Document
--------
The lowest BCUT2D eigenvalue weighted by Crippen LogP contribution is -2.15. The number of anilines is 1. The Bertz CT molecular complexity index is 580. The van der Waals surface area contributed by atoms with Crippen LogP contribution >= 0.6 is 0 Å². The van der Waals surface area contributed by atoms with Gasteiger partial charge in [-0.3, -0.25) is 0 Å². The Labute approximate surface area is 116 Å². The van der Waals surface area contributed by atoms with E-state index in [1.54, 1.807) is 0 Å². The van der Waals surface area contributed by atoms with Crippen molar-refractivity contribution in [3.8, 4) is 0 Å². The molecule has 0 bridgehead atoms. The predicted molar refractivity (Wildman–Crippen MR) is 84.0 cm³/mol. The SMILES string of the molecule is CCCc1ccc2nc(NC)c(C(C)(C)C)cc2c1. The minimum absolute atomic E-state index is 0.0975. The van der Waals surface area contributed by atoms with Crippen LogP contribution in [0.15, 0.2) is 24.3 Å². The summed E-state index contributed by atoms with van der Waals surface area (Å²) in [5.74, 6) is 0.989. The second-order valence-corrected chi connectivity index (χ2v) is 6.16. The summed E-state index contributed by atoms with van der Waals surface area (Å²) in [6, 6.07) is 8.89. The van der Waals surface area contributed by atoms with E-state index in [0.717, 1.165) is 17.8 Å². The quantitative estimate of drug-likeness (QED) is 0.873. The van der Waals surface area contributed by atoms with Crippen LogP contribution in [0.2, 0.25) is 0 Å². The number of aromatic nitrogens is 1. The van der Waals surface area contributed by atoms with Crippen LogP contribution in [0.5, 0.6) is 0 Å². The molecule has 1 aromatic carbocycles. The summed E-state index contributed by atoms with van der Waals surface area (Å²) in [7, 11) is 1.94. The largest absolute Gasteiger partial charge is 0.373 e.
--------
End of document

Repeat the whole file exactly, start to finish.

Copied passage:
The lowest BCUT2D eigenvalue weighted by Crippen LogP contribution is -2.15. The number of anilines is 1. The Bertz CT molecular complexity index is 580. The van der Waals surface area contributed by atoms with Crippen LogP contribution >= 0.6 is 0 Å². The van der Waals surface area contributed by atoms with Gasteiger partial charge in [-0.3, -0.25) is 0 Å². The Labute approximate surface area is 116 Å². The van der Waals surface area contributed by atoms with E-state index in [1.54, 1.807) is 0 Å². The van der Waals surface area contributed by atoms with Crippen molar-refractivity contribution in [3.8, 4) is 0 Å². The molecule has 0 bridgehead atoms. The predicted molar refractivity (Wildman–Crippen MR) is 84.0 cm³/mol. The SMILES string of the molecule is CCCc1ccc2nc(NC)c(C(C)(C)C)cc2c1. The minimum absolute atomic E-state index is 0.0975. The van der Waals surface area contributed by atoms with Crippen LogP contribution in [0.15, 0.2) is 24.3 Å². The summed E-state index contributed by atoms with van der Waals surface area (Å²) in [5.74, 6) is 0.989. The second-order valence-corrected chi connectivity index (χ2v) is 6.16. The summed E-state index contributed by atoms with van der Waals surface area (Å²) in [6, 6.07) is 8.89. The van der Waals surface area contributed by atoms with E-state index in [0.717, 1.165) is 17.8 Å². The quantitative estimate of drug-likeness (QED) is 0.873. The van der Waals surface area contributed by atoms with Crippen LogP contribution in [0.2, 0.25) is 0 Å². The number of aromatic nitrogens is 1. The van der Waals surface area contributed by atoms with Crippen LogP contribution in [0.5, 0.6) is 0 Å². The molecule has 1 aromatic carbocycles. The summed E-state index contributed by atoms with van der Waals surface area (Å²) in [7, 11) is 1.94. The largest absolute Gasteiger partial charge is 0.373 e.